Ah, one thinks, upon first glimpsing the cover of Best American Fantasy with its pictures of otherworldly beasts and strange creatures. Dungeons, dragons, and vampires will be the stuff of this collection. As for many visitors to this website, the prospect of reading stories set in the future or in other dimensions, stories with dungeons and dragons and vampires and witches and angels, is enough to convince me to skim through a book, if not buy it.
So imagine my initial disappointment when the man at the literary conference where I picked up a copy assured me that it was more than that, more than just "dungeons and dragons"; there was real Literature here; stories come from the pages of such esteemed journals as The Georgia Review and Zoetrope and even The New Yorker itself, and an endorsement from Michael Chabon attests to the collection's literary merit.
I decided to read it anyway.
I appreciate Literature, but sometimes I think Literature is that guy who refuses to watch television, studies obscure foreign films, only reads The New York Times, and well, little old you cannot possibly understand everything that is going on in his head. That guy often has worthwhile things to say, but you wouldn't want to be his roommate.
I was at a conference in New York City, capital of the literary world, surrounded by literary journals, and I was restless to get back to my friend's tiny apartment and curl up with the new collection of fantasy which, surely, despite its alleged literary-ness, must have a dragon story in it somewhere.
And (it is as good a place as any to begin) there is a dragon story: Sarah Monette's "Draco Campestris," a segmented narrative set in the dusty corridors of a labyrinthine museum that human and animal alike travel from infinite "arcs" to visit. In the foreground, the restoration of the dragon display after a century of neglect; in the background, a public figure's looming trial and probable execution. Populated with supporting figures such as a ghost-dragon, an eccentric and non-human Museum director, and Dickensian-urchin-like "tithe-children," it's one of the most fantastical stories in the collection. The story is simultaneously rich and utilitarian; it demands to be read again.
Another excellent tale is "Origin Story" (Kelly Link); as it opens, a young couple is drinking beer in the ruins of a Wizard-of-Oz theme park. They are the alliteratively named Bunnatine and Biscuit; Biscuit is a superhero whose power comes from the ability to bounce great heights. Bunnatine can float about two feet above ground, but her talent is no more exciting than anything the average denizen of her town can do (some toxic event, perhaps, has turned several townspeople into mutants and a few others into superheroes). She uses her power to keep from getting varicose veins in her legs when she waits tables. Underneath the supernatural exterior, "Origin Story" is about what you might call the two different kinds of people in this world: those who stay home and those who only come back for visits. Biscuit is in town for a parade in his honor, and Bunnatine is torn between anger at him for staying away for so long and joy that he's briefly hers again.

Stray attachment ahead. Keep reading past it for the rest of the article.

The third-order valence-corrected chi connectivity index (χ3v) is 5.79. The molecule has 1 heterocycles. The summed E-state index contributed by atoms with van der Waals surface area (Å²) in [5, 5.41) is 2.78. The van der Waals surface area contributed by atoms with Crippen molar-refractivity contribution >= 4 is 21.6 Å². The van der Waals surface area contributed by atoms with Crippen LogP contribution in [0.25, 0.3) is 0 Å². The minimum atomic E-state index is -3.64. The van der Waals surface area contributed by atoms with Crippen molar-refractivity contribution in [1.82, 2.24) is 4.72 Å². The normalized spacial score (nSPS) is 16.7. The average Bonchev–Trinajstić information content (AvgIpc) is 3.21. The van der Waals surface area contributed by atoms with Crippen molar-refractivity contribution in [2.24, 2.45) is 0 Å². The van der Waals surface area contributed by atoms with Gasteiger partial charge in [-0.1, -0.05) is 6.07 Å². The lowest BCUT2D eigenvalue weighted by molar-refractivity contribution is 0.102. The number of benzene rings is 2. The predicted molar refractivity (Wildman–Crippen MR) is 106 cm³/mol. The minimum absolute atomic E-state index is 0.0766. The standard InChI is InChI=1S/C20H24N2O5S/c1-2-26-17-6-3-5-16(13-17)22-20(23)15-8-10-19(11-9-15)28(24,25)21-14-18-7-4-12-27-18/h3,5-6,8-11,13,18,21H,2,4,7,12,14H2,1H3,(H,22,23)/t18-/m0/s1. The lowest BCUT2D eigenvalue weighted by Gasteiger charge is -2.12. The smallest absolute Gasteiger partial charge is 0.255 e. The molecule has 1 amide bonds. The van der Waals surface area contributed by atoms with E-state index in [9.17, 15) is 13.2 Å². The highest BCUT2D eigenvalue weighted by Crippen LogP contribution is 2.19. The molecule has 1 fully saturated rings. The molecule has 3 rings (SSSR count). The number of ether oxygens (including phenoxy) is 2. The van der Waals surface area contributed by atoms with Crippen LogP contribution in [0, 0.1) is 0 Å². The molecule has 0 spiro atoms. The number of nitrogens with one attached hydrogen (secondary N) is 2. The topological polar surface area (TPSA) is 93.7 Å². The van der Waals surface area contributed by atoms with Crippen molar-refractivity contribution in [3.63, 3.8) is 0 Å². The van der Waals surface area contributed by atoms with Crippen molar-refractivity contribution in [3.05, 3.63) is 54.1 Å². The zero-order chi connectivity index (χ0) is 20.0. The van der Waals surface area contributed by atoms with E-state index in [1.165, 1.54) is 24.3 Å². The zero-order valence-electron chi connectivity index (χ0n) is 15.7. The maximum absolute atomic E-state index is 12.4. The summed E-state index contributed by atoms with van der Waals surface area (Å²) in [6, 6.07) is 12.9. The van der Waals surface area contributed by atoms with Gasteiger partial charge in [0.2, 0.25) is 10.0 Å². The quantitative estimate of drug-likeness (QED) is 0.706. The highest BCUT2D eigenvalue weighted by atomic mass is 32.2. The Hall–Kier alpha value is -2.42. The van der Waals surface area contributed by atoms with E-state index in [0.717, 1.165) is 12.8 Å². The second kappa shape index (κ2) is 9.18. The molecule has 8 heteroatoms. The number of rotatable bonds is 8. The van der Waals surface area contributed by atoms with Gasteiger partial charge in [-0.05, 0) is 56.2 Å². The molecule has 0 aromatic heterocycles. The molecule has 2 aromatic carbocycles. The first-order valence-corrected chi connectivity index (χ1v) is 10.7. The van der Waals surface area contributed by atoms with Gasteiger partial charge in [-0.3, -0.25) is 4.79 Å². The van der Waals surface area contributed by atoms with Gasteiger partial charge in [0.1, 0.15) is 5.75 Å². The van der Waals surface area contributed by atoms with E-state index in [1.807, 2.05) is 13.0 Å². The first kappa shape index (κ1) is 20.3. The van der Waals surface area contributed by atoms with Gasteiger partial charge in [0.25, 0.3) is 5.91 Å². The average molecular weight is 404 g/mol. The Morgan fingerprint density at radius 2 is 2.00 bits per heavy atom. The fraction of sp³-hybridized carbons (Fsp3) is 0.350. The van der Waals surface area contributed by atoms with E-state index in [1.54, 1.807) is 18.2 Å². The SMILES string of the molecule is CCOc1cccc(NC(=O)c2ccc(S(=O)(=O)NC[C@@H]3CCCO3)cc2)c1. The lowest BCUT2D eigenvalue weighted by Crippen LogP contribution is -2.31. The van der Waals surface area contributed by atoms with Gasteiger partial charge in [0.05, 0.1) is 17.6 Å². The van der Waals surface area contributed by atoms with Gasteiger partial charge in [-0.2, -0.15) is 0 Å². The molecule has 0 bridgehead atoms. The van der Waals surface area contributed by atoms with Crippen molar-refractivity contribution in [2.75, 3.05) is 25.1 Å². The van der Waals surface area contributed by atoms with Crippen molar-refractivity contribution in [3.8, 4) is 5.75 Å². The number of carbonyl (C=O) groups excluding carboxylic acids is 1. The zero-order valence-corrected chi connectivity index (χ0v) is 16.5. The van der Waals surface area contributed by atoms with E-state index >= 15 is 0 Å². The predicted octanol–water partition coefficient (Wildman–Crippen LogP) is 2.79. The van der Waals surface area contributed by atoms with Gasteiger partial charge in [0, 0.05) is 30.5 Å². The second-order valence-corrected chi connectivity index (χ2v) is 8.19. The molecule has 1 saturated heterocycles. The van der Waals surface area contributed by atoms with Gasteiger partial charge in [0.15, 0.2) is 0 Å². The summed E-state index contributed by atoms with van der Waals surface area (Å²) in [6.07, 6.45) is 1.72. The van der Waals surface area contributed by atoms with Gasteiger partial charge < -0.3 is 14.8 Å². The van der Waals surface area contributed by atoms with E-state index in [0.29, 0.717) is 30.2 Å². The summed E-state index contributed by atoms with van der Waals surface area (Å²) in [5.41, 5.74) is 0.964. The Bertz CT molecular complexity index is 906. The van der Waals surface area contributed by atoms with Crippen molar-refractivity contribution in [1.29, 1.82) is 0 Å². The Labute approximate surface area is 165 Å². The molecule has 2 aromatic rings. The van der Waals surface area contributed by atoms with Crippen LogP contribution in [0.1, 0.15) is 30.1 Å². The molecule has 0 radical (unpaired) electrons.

Kevin Brockmeier's "A Fable with Slips of White Paper Spilling from the Pockets" is the tale of "a man who happened to buy God's overcoat" in a thrift shop. Every time he passes within a few feet of someone, his or her dearest prayers are transcribed onto a cookie-fortune-sized slip of paper in one of the coat's many pockets. The story has perhaps the most linear narrative in the collection, and almost qualifies as "feel-good" considering what the man does with his gift; but it ranks with the most experimental and clever stories in the collection.
Having never reviewed an anthology before, I asked a friend of mine for advice. He said that you could praise a few stories, then pick out a few to pan. I am not averse to writing negative reviews, but I can't think of any stories from this collection that really need to be criticized. I will, however, warn that Nicole Derr's "Village of Ardakmoktan" is the least enjoyable to read when you interpret it as a parable of the disparity between the developed and developing worlds, and the rarity of instances when people from the former try to help their impoverished fellow human beings; narrated by a complacent, fattened Westerner, the story can bring a twinge of shame to those readers who realize we have more in common with this guilty bystander than his heroic friend Graham.
Not all of the collection is overtly fantastical: Ann Stapleton's "The Chinese Boy" is the story of a depressed bank teller and the elderly stroke victim who loves him like a long-lost son; utterly dense with metaphor, it does not become clear until several pages in that the story is set entirely in the known world. Likewise, "The End of Narrative (1-29; or 29-1)," Peter LaSalle's tale of a failed love affair between an artist and a blogger, takes place in real-life New York but encourages the reader to contemplate the inherent absurdity of the internet (and, perhaps, narrative itself).
Why are these, and a few other realistic fiction pieces, included? Because, as the editors explain in their introduction, "Every setting of every piece of fiction ever written is fantastical in some way because it is impossible to truly replicate reality. If we are truthful, then we must acknowledge that even realistic fiction is not all that realistic." I like this; after all, who can say that realistic fiction is inherently better than any other kind of fiction? If you are going to read made-up stories, why not occasionally read a good made-up story that is set in another universe?
If Literature is know-it-all guy, I'm not sure who to compare Good Fantasy to. The friendly neighborhood oddball genius, maybe. A man whose company you enjoy, and one you don't easily forget.